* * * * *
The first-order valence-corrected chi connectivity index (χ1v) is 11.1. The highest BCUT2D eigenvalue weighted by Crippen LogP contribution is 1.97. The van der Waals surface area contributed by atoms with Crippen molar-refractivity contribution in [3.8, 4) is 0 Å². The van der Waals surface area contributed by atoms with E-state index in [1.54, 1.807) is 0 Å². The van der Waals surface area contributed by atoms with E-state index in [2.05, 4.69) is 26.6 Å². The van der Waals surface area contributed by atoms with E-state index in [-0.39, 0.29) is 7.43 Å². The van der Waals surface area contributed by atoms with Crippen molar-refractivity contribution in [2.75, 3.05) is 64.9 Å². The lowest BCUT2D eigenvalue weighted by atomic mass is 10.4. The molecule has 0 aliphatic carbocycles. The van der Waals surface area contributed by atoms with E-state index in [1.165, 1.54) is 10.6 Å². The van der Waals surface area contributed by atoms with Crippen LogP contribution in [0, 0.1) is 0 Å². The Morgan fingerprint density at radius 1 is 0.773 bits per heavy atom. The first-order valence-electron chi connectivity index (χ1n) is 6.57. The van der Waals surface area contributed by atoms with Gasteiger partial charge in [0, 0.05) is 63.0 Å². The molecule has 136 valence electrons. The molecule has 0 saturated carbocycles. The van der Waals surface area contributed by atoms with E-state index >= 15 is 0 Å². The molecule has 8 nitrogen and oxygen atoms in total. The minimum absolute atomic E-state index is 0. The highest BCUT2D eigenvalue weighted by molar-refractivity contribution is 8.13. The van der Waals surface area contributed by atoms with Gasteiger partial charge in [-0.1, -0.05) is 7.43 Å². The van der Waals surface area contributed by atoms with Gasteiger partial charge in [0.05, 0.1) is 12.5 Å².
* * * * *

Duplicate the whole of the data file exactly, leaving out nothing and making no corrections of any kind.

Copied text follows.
The first-order valence-corrected chi connectivity index (χ1v) is 11.1. The highest BCUT2D eigenvalue weighted by Crippen LogP contribution is 1.97. The van der Waals surface area contributed by atoms with Crippen molar-refractivity contribution in [3.8, 4) is 0 Å². The van der Waals surface area contributed by atoms with E-state index in [1.54, 1.807) is 0 Å². The van der Waals surface area contributed by atoms with E-state index in [2.05, 4.69) is 26.6 Å². The van der Waals surface area contributed by atoms with E-state index in [-0.39, 0.29) is 7.43 Å². The van der Waals surface area contributed by atoms with Crippen molar-refractivity contribution in [2.75, 3.05) is 64.9 Å². The lowest BCUT2D eigenvalue weighted by atomic mass is 10.4. The molecule has 0 aliphatic carbocycles. The van der Waals surface area contributed by atoms with E-state index in [1.165, 1.54) is 10.6 Å². The van der Waals surface area contributed by atoms with Crippen LogP contribution in [0, 0.1) is 0 Å². The Morgan fingerprint density at radius 1 is 0.773 bits per heavy atom. The first-order valence-electron chi connectivity index (χ1n) is 6.57. The van der Waals surface area contributed by atoms with Gasteiger partial charge in [0, 0.05) is 63.0 Å². The molecule has 136 valence electrons. The molecule has 0 saturated carbocycles. The van der Waals surface area contributed by atoms with E-state index >= 15 is 0 Å². The molecule has 8 nitrogen and oxygen atoms in total. The minimum absolute atomic E-state index is 0. The highest BCUT2D eigenvalue weighted by molar-refractivity contribution is 8.13. The van der Waals surface area contributed by atoms with Gasteiger partial charge in [-0.1, -0.05) is 7.43 Å². The van der Waals surface area contributed by atoms with Gasteiger partial charge in [0.05, 0.1) is 12.5 Å².